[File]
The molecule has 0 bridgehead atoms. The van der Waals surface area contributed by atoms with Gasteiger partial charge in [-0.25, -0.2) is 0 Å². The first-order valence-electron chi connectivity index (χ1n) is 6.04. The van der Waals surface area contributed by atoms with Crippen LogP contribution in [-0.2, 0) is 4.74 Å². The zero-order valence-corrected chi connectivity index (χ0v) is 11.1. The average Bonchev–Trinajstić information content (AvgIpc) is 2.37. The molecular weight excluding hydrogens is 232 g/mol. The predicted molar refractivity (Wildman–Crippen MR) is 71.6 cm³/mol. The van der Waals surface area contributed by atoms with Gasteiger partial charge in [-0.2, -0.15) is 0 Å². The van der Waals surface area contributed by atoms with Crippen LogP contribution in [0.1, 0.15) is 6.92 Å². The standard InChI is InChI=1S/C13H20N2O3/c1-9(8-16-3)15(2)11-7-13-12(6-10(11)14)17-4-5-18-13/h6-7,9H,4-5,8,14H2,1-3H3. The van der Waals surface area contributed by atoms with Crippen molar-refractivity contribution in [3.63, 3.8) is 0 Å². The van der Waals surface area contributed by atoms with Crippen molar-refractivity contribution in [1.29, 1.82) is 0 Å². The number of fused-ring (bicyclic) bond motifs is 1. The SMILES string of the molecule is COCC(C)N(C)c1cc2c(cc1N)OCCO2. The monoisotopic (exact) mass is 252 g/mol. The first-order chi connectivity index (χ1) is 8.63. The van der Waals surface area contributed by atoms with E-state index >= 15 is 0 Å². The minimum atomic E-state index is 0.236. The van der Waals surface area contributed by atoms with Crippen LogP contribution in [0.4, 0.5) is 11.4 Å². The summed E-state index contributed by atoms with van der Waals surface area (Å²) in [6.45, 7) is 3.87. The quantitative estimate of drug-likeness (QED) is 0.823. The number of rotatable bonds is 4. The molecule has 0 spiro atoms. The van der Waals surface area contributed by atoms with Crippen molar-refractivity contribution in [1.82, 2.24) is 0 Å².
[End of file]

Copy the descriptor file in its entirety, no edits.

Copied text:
The molecule has 0 bridgehead atoms. The van der Waals surface area contributed by atoms with Gasteiger partial charge in [-0.25, -0.2) is 0 Å². The first-order valence-electron chi connectivity index (χ1n) is 6.04. The van der Waals surface area contributed by atoms with Crippen LogP contribution in [-0.2, 0) is 4.74 Å². The zero-order valence-corrected chi connectivity index (χ0v) is 11.1. The average Bonchev–Trinajstić information content (AvgIpc) is 2.37. The molecular weight excluding hydrogens is 232 g/mol. The predicted molar refractivity (Wildman–Crippen MR) is 71.6 cm³/mol. The van der Waals surface area contributed by atoms with Gasteiger partial charge in [-0.2, -0.15) is 0 Å². The van der Waals surface area contributed by atoms with Crippen LogP contribution in [0.1, 0.15) is 6.92 Å². The standard InChI is InChI=1S/C13H20N2O3/c1-9(8-16-3)15(2)11-7-13-12(6-10(11)14)17-4-5-18-13/h6-7,9H,4-5,8,14H2,1-3H3. The van der Waals surface area contributed by atoms with Crippen molar-refractivity contribution in [3.63, 3.8) is 0 Å². The van der Waals surface area contributed by atoms with Crippen molar-refractivity contribution in [1.29, 1.82) is 0 Å². The number of fused-ring (bicyclic) bond motifs is 1. The SMILES string of the molecule is COCC(C)N(C)c1cc2c(cc1N)OCCO2. The monoisotopic (exact) mass is 252 g/mol. The first-order chi connectivity index (χ1) is 8.63. The van der Waals surface area contributed by atoms with E-state index >= 15 is 0 Å². The minimum atomic E-state index is 0.236. The van der Waals surface area contributed by atoms with Crippen LogP contribution in [0.4, 0.5) is 11.4 Å². The summed E-state index contributed by atoms with van der Waals surface area (Å²) in [6.45, 7) is 3.87. The quantitative estimate of drug-likeness (QED) is 0.823. The number of rotatable bonds is 4. The molecule has 0 spiro atoms. The van der Waals surface area contributed by atoms with Crippen molar-refractivity contribution in [1.82, 2.24) is 0 Å².